Mr. Burns: On the Short-Term Transitional Measures program, the uptake in that program was lower than originally anticipated. The price did go down as much as we anticipated, but harvesters mitigated that price reduction by having increased landings. In terms of the Atlantic Lobster Sustainability Measures program, which is the one that is ongoing that is paying for retirements, or assisting in retirements and that sort of thing, I am not aware of any obstacles. At the end of the day, it was a decision that the harvesters within an LFA would have to make if they would want to come forward with a sustainability plan that would be approved by the department that would advance the sustainability measures within their LFA. There was no specific direction that they would have to do one type of measure or another because every LFA is different in terms of carapace sizes and other measures in place.

As long as the LFA was willing to move the bar from where they were to a higher place, then they would be eligible for coming forward with a funding proposal and at that time could come forward with a request for funding in any of the areas I have discussed.

The Chair: Going back to a comment you made earlier in relation to the LFAs and the lack of organization within, that raises concern for me because if there is no organization in place, I am afraid they will not be part of the conversation.

Who would lead — the department or maybe the industry itself? Do you have any suggestions on how we proceed in getting these people included, not necessarily as individuals, but the LFA itself? We are trying to sustain the lobster fishery, and when you look at the map, you have all those LFAs where some have spokespersons, some do not; some have their issues brought to the table while others do not. I can understand why we are getting a fractured response to dealing with this.

Do you have any suggestions for how we as a committee could look at finding some way to make recommendations? At the end of the day, our report will be recommendations on how we as a committee feel the lobster fishery needs assistance in order to be sustained. Can you give us your opinion on that?

Ms. Bouffard: I would suggest you raise the question with the Lobster Council of Canada. A great reason for the creation of the Lobster Council — which frankly was a need expressed by the industry but was very much influenced by dialogue with the provinces and DFO. The structure of the industry, whether it is within an LFA or within the industry as a whole, has to be supported by the industry and, therefore, it has to be led by the industry.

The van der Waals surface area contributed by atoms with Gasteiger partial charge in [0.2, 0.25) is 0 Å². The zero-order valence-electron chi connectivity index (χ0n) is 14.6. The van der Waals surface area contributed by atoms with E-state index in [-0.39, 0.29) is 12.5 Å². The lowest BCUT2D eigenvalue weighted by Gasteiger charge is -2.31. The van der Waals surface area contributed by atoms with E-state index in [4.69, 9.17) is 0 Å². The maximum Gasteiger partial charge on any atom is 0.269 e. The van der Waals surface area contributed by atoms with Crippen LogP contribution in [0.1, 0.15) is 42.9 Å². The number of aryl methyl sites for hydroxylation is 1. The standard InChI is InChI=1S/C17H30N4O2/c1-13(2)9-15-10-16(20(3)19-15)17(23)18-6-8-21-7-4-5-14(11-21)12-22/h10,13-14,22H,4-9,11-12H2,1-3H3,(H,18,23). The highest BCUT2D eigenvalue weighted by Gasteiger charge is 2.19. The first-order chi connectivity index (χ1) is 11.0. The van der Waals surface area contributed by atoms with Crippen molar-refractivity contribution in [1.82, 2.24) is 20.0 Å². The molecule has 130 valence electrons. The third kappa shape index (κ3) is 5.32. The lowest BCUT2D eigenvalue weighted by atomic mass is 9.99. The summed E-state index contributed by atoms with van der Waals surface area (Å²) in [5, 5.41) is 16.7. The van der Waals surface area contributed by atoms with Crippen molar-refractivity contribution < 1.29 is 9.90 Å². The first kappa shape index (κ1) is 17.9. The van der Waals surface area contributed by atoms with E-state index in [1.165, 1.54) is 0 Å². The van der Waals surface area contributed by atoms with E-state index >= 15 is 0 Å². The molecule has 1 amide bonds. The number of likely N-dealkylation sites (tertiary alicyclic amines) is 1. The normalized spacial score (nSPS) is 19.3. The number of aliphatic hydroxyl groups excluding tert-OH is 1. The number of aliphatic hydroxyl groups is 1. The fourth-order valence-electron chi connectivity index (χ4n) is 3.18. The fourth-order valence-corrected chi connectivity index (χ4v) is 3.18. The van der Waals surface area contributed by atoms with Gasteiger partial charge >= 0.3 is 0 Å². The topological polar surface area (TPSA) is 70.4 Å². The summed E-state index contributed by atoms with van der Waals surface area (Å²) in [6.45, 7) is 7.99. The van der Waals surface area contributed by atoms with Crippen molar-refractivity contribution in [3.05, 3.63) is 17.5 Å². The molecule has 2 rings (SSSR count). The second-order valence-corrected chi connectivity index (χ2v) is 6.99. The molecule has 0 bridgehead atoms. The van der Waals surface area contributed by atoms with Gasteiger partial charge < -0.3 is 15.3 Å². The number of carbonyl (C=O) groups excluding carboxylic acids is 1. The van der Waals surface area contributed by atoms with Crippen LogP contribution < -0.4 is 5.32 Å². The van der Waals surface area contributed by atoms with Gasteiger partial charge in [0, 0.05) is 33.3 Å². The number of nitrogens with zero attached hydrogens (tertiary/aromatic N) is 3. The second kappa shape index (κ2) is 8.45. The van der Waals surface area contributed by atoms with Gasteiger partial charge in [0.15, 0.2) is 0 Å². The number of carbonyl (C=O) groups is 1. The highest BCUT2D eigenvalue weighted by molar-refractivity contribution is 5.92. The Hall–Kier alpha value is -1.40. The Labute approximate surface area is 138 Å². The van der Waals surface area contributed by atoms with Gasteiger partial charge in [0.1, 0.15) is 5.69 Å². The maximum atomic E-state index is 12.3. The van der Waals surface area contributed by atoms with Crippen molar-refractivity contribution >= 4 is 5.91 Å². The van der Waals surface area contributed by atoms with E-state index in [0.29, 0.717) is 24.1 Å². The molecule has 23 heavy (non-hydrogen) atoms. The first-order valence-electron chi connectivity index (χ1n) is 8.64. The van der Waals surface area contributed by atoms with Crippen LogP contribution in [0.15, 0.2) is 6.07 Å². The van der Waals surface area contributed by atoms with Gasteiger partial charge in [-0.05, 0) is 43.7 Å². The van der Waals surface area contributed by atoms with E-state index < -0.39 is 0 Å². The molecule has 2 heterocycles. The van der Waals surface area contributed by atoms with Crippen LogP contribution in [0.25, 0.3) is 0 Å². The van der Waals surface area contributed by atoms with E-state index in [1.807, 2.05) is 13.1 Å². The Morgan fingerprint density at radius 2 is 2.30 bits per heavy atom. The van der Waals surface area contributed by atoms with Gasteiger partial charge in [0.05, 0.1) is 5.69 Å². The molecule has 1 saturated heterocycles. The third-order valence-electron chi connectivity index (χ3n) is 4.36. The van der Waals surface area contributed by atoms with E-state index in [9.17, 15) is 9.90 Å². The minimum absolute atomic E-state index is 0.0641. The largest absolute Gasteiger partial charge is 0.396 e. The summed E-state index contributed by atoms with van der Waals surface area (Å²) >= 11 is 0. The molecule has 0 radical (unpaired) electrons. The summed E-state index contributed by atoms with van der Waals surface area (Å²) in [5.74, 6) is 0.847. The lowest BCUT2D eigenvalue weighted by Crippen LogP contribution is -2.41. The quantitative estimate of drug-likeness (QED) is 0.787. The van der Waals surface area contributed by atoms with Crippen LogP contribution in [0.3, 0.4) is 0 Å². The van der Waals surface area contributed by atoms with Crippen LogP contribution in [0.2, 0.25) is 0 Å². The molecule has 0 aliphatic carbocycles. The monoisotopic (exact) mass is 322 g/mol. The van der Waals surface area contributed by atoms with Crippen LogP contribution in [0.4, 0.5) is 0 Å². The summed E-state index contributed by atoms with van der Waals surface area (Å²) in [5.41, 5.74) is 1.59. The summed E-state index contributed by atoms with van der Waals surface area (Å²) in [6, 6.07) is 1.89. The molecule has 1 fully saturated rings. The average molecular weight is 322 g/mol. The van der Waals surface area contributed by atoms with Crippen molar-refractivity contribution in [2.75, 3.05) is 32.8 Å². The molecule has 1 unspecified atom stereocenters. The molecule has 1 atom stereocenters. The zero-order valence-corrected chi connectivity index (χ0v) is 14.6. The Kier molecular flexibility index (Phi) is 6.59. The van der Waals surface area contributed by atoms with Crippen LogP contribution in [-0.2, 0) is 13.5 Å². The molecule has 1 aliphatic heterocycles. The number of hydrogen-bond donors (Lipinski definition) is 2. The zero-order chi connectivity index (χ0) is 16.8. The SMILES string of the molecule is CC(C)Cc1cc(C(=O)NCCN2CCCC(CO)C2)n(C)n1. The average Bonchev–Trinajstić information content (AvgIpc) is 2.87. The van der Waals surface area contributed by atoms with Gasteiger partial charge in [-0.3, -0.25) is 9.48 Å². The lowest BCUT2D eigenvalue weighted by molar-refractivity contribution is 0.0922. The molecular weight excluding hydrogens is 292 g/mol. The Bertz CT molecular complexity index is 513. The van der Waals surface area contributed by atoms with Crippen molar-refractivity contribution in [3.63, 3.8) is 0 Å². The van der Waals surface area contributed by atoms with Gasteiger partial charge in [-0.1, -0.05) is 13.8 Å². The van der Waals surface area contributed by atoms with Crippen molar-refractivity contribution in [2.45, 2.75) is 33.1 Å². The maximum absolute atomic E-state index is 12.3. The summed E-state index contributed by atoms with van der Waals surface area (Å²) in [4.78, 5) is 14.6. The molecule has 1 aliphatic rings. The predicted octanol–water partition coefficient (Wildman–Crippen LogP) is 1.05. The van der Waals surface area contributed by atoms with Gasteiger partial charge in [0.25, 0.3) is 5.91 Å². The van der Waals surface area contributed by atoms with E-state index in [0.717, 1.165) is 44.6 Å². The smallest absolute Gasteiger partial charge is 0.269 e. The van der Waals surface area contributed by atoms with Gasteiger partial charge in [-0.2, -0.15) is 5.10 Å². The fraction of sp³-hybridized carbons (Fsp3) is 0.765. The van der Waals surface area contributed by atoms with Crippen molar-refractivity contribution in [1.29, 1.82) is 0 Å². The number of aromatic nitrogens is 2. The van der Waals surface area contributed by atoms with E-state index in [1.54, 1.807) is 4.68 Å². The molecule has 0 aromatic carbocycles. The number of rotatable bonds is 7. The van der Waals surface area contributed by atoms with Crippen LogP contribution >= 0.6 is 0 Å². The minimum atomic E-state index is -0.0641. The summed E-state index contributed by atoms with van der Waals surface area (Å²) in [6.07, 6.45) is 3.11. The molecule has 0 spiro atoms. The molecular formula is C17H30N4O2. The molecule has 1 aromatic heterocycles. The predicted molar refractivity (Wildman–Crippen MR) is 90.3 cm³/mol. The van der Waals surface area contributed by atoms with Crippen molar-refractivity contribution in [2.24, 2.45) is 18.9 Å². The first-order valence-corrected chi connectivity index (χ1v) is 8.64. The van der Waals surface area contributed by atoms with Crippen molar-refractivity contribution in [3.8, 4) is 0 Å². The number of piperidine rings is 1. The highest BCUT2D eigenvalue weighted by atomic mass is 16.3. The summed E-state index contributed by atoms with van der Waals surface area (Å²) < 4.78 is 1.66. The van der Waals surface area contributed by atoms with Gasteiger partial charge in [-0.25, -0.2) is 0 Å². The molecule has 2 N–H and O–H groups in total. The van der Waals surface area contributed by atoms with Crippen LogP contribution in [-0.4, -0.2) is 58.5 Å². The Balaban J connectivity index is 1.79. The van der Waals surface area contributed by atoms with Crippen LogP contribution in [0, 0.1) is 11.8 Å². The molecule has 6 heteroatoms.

Hence, I would recommend that you raise the question with the council and with other harvesters, if you are interviewing harvesters, to get their take on what would be the better approach.

Mr. Burns: It is important to note that LFAs that lack a formal governance structure for the harvesters themselves are not silent within the department in the sense that we have staff in every region who work with lobster fishing areas across their area in order to do all of the various management actions that are necessary in the lobster fishery. The difference between a lobster fishing area that has a solid organizational structure and one that does not is the one that does is much easier to reach consensus in. It is much easier to move the bar more quickly than probably what can be done in an LFA that lacks that structure.

The staff members continue to work in all of those lobster fishing areas, and regions hold advisory committees where harvesters are invited. The difference is an LFA that has an organization comes with pretty much a singular voice, whereas a lobster fishing area that does not have that organization would come with more of a fractured voice and with less of an identified direction that they would like to take.

Senator Unger: Thank you for your presentations. I have a very basic question, I think.

Can you tell me what eco-certification is, what is involved and how it connects to sustainability?

Ms. Bouffard: There is a precedent for this in the forestry industry, but essentially it is third-party organizations that assess a given fishery according to a standard that has been developed by this third-party organization. They determine whether the fishery passes the bar. They usually do some scoring and then issue a certificate. That certificate may or may not be associated to a logo or brand that is then used to be able to demonstrate that a fish product coming from that fishery meets the standard, has been tested, if you want, has been certified as sustainable and you can actually eat it with confidence that it comes from a sustainable fishery.

There are various organizations that do this kind of work around the world. A good segment of the Canadian industry has bought into an eco-certificate call from the Marine Stewardship Council, which is an organization from the U.K. that does this work. However, not everyone has bought into it. Not everyone needs a certificate; it depends on the market. It is really a market demand for it. Large retailers around the world in some parts of the world, if you want to sell products to them, have required that you have your fishery certified, have been issued a certificate and you can demonstrate this.